Our current strength in gender builds on the department’s well-established reputation in women’s history. Women’s history remains a central concern for many of us. We explore the contours of women’s lives, their active participation in the dynamics of history, and the societal structures that defined the limits and possibilities they faced. For many of us, those questions about women remain connected to our current engagement with gender. Gender, however, also transcends the field of women’s history, because it shifts the focus to the specific historical contexts that shaped what it meant to be a man as well as a woman. Gender emphasizes how conceptions of men’s and women’s roles have always been socially constructed, making it possible to historicize qualities of masculinity and femininity that were once attributed to nature. Gender also reveals the broader implications of conceptions of masculinity and femininity for various power dynamics—social, cultural, economic, and political. Given its analytical power, gender features in our work differently. Some of us study the development of gender roles and conceptions of femininity and masculinity as subjects in their own right. Others use gender primarily as an analytical tool to obtain new insight into topics such as race relations, economic inequality, sexuality, legal change, policy and politics. But what connects all of our work is the way that we use gender to reveal new, exciting elements of the past.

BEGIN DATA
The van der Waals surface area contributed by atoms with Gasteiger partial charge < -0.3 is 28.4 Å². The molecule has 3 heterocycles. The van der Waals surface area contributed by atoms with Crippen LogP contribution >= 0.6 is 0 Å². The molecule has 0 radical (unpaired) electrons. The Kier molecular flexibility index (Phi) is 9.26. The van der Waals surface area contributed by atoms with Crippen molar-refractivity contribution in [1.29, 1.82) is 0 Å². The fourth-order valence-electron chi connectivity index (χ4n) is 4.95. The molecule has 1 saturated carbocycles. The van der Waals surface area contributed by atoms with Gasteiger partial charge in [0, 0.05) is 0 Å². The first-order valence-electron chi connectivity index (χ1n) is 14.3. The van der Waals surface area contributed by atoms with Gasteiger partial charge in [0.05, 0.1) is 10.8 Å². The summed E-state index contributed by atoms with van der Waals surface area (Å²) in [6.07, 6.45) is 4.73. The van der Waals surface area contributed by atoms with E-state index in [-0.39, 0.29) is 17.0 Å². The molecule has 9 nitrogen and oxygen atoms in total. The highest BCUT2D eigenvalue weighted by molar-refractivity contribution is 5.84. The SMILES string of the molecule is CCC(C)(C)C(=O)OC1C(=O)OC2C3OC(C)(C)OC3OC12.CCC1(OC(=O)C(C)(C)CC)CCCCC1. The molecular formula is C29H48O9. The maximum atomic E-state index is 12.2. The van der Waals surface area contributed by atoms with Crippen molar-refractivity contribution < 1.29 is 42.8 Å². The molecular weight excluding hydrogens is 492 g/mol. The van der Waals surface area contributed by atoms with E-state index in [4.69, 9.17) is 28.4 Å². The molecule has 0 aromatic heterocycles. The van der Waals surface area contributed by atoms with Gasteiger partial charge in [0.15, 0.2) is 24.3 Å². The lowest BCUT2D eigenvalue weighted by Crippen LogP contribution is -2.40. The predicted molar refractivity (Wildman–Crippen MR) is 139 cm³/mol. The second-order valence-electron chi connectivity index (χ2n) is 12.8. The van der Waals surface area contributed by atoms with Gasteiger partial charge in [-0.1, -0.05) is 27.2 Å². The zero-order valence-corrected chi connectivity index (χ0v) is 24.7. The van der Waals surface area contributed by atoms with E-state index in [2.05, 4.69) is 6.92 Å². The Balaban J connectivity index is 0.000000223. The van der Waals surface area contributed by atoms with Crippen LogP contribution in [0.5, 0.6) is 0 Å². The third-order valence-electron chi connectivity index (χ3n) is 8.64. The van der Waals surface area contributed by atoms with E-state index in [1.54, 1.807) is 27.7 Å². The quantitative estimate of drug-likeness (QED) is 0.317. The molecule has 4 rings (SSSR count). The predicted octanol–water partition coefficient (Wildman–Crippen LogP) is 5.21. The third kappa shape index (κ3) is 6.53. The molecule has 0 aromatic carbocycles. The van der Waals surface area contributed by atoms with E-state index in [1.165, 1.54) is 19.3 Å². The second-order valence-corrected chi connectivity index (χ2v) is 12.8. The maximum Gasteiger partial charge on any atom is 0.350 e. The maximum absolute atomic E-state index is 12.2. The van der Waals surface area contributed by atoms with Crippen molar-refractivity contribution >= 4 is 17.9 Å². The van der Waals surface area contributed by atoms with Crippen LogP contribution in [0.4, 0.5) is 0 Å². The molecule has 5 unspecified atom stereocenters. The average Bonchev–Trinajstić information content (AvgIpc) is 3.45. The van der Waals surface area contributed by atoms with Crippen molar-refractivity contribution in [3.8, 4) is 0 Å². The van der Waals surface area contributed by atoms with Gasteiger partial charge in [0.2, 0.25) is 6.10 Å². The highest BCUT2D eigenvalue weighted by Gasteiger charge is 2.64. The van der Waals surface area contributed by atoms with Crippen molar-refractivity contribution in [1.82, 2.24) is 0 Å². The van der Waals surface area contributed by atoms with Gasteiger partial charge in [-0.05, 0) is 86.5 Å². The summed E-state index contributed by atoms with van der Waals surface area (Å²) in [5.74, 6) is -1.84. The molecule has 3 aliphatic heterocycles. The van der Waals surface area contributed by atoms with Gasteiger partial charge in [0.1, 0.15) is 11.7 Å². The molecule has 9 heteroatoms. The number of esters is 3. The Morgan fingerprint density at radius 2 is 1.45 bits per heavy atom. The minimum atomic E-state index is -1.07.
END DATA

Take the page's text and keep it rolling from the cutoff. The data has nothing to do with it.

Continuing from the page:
History graduate students may pursue a Certificate in Feminist Studies as well as take courses in Duke’s Gender, Sexuality and Feminist Studies and UNC’s program in Women’s and Gender History, participate in the Pauli Murray Project or attend the annual Anne Firor Scott Lectures, which honor Duke Emeritus Professor Anne Scott’s pioneering work to launch the field of women’s history by bringing leading scholars to speak and meet with graduate students in this area.